Sports net, not team, a more likely play

As Fred Wilpon looks to sell a piece of the New York Mets to a strategic partner, it might seem like Comcast and Time Warner Cable would be interested given their existing relationship with the team as owners of the New York sports net SNY.

Probably not, say sports executives and analysts who follow the companies. The companies themselves declined comment Friday.

Mets Chairman Wilpon said Friday the team was seeking one or more partners to help offset the uncertainty that has been created by a lawsuit filed against Wilpon and others related to the sweeping Ponzi scheme engineered by Bernie Madoff.

The Mets have hired Allen & Co. banker Steve Greenberg as an advisor for finding a partner. Greenberg is most commonly known as the son of the first Jewish Hall of Famer, Tigers outfielder Hank Greenberg, but he is also a co-founder of the channels that are now ESPN Classic and CBS College Sports, with partner Brian Bedol. He also served as an advisor to the Mets when it formed the SNY channel, launched in 2006 in partnership with Time Warner Cable and Comcast.

Owning part of the channel and not the team may be the smarter move for the two companies. “They already have a piece of the sports net, which is where the value is,” said BTIG media analyst Rich Greenfield. “Why buy the sports team? Normally you buy the team to get a piece of the sports net. Seems unnecessary for them now with SNY.”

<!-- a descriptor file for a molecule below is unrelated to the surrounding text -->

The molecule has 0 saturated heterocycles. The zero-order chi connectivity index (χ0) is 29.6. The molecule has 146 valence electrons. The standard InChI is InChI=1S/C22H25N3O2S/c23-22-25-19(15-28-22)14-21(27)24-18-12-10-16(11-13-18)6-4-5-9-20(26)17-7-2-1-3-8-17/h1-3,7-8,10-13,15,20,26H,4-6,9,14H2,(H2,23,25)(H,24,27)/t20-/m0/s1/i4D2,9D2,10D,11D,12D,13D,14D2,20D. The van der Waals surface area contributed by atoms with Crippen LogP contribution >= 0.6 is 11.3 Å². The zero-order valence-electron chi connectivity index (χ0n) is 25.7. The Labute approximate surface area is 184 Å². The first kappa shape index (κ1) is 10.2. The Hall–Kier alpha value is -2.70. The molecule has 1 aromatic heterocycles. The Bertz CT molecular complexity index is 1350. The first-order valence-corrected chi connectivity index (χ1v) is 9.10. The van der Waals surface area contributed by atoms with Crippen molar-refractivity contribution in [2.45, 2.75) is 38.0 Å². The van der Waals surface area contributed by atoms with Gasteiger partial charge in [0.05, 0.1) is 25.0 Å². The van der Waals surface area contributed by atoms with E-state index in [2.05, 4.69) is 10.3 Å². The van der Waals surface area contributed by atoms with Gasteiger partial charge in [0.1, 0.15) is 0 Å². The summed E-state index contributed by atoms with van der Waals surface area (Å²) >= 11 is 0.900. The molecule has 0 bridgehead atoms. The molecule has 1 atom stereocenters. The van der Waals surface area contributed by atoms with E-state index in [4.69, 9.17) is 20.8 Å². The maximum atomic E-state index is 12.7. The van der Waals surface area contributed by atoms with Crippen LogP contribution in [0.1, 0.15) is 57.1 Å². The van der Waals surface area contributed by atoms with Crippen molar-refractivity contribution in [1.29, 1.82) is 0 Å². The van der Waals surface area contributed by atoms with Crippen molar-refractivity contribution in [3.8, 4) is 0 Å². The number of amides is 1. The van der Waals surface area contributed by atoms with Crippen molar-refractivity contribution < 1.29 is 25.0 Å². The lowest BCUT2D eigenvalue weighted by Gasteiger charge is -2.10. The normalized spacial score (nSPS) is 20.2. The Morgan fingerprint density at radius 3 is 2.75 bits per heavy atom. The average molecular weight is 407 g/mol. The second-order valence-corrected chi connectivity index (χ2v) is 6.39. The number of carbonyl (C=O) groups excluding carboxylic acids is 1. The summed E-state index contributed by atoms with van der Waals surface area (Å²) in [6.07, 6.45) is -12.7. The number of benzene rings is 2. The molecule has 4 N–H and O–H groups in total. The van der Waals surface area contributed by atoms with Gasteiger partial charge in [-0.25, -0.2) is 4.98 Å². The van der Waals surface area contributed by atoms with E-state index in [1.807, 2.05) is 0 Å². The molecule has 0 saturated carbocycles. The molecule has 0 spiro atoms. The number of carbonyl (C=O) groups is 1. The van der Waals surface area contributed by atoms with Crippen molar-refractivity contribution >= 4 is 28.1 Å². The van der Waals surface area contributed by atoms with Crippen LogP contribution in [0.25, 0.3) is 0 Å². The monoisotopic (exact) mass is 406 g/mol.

And that was precisely Comcast’s strategy in Philadelphia by owning the NBA’s Sixers and NHL’s Flyer and then controlling the broadcast rights on their own RSN in that market.

Time Warner Cable owns little content. Other than its piece of SNY, it owns the 24-hour local news network NY1.

In December, a trustee for Madoff’s victims sued Wilpon and others seeking an undisclosed amount of money to compensate them, alleging the Wilpons actually made money in Madoff’s scheme.

Instead of Comcast owning a piece of the Mets, what Greenfield would like to see is the cable operator buy Liberty Media’s Starz channel. He believes a premium channel is the one missing piece in the Comcast NBC U j.v. equation. In a report released Friday, Greenfield said he felt it would be of greater value to Comcast to license Universal Studios content to itself with Starz than to HBO. U’s deal with HBO expires in 2014/15.

What’s more, Greenfield contends that owning Starz would give Comcast a strategic advantage over Netflix, which competes with its own online video service Xfinity. By having access to Sony and Disney digital content through Starz, Comcast could create an “effective multi-platform competitor to Netflix (essentially an Xfinity movie and TV service for consumers outside Comcast’s territory and non-subscribers with Comcast’s footprint).”

Of course, Comcast’s deal for NBC U, a year-long process, finally closed Friday and pondering another deal may not be a first priority.

A Time Warner Cable spokesman declined and a source close to Comcast said the company had no interest in buying a stake.

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